Mystery surrounds a man who survived electrocution, fire, and an 80-foot fall in Santa Rosa

- In the North Bay, mystery surrounds a man who survived electrocution, fire, and an 80 foot fall.

For reasons authorities can't fathom, he climbed a high voltage transmission tower Tuesday afternoon in the West End neighborhood of Santa Rosa.

Wednesday, the assistant fire marshal was back at the scene on W. 6th Street, piecing togther what happened.

"There's a reason, when we respond to fires, we have power turned off, because we understand the dangers," Paul Lowenthal told KTVU.

Lowenthal was talking to witnesses about the unidentified man's ascent of the 100 foot tower, which sits along a popular walking path.

"I heard this boom and about a minute later, I heard the screams," property caretaker Kevin Pickering told KTVU, "so I ran to the fence, and he dropped on the ground right in front of me."
Pickering pulled the man off the grass, which had caught fire.

"I was hesitant to move him because of the bad fall he just took but I wanted to get him out of harm's way".
Two electricians working at an adjacent dance studio also heard the explosion and saw the horrific sight.

"He was screaming and you could see it was like he was trying to get himself off the lines," described Dave Secchintano, "because at first he was unconscious, then he came to, and it looked like he was getting shocked some more."

No one apparently saw the man on the transmission tower, until he came in contact with 115,000 volts of electricity.

"We just know he is in grave condition and our goal here is to figure out who he is and notify next of kin," Santa Rosa Police Sgt. Jeneane Kucker told KTVU.

The man is described only as Latino, in his mid to late twenties. He had no companions or property with him, as far as anyone knows. He is being treated at the U.C. Davis Medical Center Burn Unit, and is heavily sedated, and unable to communicate.

"It would be nice to have family members present obviously, if he doesn't live through his ordeal," added Sgt. Kucker, "but as for why he did this? We don't know, it's a good question."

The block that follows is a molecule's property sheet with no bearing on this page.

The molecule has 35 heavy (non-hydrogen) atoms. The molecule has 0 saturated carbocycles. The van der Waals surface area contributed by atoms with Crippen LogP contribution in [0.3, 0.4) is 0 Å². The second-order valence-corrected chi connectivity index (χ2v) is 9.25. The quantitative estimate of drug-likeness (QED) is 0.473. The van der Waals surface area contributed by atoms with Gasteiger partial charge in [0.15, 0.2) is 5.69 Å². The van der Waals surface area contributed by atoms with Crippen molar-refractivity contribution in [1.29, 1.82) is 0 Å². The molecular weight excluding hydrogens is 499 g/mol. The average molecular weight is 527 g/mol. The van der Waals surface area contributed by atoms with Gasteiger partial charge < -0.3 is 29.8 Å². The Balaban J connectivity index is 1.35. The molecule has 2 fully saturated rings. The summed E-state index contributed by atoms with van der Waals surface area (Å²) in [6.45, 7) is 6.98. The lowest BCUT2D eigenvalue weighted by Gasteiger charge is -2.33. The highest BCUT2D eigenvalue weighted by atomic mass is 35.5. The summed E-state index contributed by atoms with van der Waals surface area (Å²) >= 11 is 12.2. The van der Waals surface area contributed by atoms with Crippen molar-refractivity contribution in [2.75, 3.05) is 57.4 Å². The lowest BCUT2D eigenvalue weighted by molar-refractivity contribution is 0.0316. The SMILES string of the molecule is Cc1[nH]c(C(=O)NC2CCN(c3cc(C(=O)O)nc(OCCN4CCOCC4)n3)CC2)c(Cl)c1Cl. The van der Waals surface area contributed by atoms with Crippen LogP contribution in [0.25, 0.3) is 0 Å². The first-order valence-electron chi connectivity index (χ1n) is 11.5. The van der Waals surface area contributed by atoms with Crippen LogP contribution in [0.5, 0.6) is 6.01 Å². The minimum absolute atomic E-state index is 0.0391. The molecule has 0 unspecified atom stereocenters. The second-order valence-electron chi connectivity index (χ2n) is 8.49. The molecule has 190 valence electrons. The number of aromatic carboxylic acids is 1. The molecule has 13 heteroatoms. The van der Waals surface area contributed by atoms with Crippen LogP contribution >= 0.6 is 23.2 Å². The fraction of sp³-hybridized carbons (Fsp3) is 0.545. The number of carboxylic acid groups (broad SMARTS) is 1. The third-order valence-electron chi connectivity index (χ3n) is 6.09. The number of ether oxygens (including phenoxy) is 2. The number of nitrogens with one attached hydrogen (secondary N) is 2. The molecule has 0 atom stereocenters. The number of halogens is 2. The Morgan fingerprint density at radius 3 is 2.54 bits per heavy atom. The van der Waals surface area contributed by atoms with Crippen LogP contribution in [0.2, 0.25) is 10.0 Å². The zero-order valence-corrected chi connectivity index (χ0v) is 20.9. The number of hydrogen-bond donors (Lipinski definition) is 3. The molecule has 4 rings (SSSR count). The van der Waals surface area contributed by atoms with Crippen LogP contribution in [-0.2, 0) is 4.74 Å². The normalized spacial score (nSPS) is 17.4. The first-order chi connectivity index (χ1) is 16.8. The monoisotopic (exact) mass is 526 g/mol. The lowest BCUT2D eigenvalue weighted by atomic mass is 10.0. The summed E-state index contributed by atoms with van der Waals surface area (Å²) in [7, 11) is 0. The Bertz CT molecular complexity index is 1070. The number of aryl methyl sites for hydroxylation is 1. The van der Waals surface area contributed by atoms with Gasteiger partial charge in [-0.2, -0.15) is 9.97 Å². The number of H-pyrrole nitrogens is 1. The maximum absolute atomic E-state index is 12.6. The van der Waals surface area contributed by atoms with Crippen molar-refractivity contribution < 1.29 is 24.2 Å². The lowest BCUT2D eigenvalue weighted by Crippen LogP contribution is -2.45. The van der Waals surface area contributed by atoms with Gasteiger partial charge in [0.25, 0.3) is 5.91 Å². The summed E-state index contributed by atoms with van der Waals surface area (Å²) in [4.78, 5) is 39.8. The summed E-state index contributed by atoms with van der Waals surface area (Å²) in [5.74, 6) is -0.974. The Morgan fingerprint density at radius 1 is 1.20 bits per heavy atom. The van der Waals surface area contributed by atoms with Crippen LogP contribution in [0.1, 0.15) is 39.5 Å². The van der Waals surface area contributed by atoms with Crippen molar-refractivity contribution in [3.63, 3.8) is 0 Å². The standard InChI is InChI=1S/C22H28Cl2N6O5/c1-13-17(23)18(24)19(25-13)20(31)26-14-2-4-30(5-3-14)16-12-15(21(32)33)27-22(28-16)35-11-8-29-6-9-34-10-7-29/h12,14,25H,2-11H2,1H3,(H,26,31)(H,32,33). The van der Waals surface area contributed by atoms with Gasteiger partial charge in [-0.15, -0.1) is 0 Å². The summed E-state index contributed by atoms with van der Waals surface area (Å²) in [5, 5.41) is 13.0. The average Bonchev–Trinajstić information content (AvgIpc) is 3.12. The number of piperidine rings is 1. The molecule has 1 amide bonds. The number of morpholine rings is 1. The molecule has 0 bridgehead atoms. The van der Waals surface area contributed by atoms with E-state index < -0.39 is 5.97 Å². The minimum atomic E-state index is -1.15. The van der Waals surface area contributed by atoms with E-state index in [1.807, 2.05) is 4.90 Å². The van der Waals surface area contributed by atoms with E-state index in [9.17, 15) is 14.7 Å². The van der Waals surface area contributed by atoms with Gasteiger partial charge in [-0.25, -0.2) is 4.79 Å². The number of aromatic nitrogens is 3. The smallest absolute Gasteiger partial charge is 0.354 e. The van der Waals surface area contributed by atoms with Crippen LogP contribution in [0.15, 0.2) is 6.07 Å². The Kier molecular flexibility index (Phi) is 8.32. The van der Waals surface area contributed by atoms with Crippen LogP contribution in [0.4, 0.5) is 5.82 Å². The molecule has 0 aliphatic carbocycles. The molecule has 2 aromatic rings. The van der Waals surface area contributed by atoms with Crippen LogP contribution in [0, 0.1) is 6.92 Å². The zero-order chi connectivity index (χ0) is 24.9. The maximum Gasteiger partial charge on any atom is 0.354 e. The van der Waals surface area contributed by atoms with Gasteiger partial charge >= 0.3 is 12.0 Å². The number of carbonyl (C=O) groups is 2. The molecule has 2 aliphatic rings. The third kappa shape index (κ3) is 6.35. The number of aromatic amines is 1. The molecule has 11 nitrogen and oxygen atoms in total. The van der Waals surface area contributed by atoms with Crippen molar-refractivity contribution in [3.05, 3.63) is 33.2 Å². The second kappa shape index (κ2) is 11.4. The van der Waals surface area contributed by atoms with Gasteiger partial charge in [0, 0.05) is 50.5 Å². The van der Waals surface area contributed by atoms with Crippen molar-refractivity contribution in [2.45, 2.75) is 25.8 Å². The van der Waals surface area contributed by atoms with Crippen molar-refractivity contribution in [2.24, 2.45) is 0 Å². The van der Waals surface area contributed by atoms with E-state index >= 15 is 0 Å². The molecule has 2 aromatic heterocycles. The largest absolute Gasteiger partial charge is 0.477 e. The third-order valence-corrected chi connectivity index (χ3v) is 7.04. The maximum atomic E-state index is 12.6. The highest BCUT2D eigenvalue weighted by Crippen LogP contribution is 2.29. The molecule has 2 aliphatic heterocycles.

It's a question police and PG&E have asked before.

On one side of the tower, there is barbed wire, but on the side facing the public path, the fences are lower.
At least three other people have climbed the tower since last summer.

One of them even left a rocking chair at the very top, which blew down in the wind and splintered. 
But those stunts didn't end in critical injury, like the latest one.

"It's not the first time and one time is too many," declared Lowenthal. "This incident is exactly why there are warning signs and  barriers to prevent people from climbing." 

Since the most recent trespass in March, PG&E has added more jagged metal spikes to the base of the tower, to make it more difficult to climb. 

Most people on the Prince Memorial Greenway path are aghast at the idea anyone would risk such danger.
"Wow, that is unbelievable, I just can't imagine, that's crazy," said passerby Sarah Hadler.

Those who saw the incident say it remains unbelievable and haunting.

"It's terrible, and I can't get it off my mind," admitted Pickering.

For the electricians, who know well the hazards of electric shock, it was especially sobering.

"I've seen arc flash videos in the electrical trade, but to see it for yourself live like that, was just horrible," said Secchintano.

Anyone in the area who may know the man's identity, or has a family member missing since Tuesday afternoon, should call Santa Rosa Police at (707) 543- 5019.

 

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